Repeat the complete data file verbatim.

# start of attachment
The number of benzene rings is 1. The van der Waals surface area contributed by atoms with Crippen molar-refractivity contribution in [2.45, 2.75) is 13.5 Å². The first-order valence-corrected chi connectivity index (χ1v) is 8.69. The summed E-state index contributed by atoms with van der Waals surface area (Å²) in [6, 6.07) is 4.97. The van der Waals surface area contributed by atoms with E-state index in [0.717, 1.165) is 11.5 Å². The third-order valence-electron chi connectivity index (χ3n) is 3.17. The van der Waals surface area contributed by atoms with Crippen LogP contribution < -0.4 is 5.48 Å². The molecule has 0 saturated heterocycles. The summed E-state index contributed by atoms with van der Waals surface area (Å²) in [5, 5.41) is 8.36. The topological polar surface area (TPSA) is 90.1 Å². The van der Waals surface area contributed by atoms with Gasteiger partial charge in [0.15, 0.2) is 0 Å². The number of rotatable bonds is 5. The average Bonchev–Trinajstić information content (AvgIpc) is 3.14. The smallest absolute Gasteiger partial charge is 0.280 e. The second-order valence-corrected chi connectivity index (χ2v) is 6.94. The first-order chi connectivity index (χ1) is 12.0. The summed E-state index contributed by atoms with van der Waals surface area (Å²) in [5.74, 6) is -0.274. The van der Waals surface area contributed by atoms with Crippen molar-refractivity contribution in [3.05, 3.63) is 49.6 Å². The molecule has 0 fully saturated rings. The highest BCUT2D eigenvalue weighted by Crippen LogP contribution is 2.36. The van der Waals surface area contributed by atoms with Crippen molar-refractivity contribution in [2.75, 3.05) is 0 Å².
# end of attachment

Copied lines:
The number of benzene rings is 1. The van der Waals surface area contributed by atoms with Crippen molar-refractivity contribution in [2.45, 2.75) is 13.5 Å². The first-order valence-corrected chi connectivity index (χ1v) is 8.69. The summed E-state index contributed by atoms with van der Waals surface area (Å²) in [6, 6.07) is 4.97. The van der Waals surface area contributed by atoms with E-state index in [0.717, 1.165) is 11.5 Å². The third-order valence-electron chi connectivity index (χ3n) is 3.17. The van der Waals surface area contributed by atoms with Crippen LogP contribution < -0.4 is 5.48 Å². The molecule has 0 saturated heterocycles. The summed E-state index contributed by atoms with van der Waals surface area (Å²) in [5, 5.41) is 8.36. The topological polar surface area (TPSA) is 90.1 Å². The van der Waals surface area contributed by atoms with Gasteiger partial charge in [0.15, 0.2) is 0 Å². The number of rotatable bonds is 5. The average Bonchev–Trinajstić information content (AvgIpc) is 3.14. The smallest absolute Gasteiger partial charge is 0.280 e. The second-order valence-corrected chi connectivity index (χ2v) is 6.94. The first-order chi connectivity index (χ1) is 12.0. The summed E-state index contributed by atoms with van der Waals surface area (Å²) in [5.74, 6) is -0.274. The van der Waals surface area contributed by atoms with Crippen molar-refractivity contribution in [3.05, 3.63) is 49.6 Å². The molecule has 0 fully saturated rings. The highest BCUT2D eigenvalue weighted by Crippen LogP contribution is 2.36. The van der Waals surface area contributed by atoms with Crippen molar-refractivity contribution in [2.75, 3.05) is 0 Å².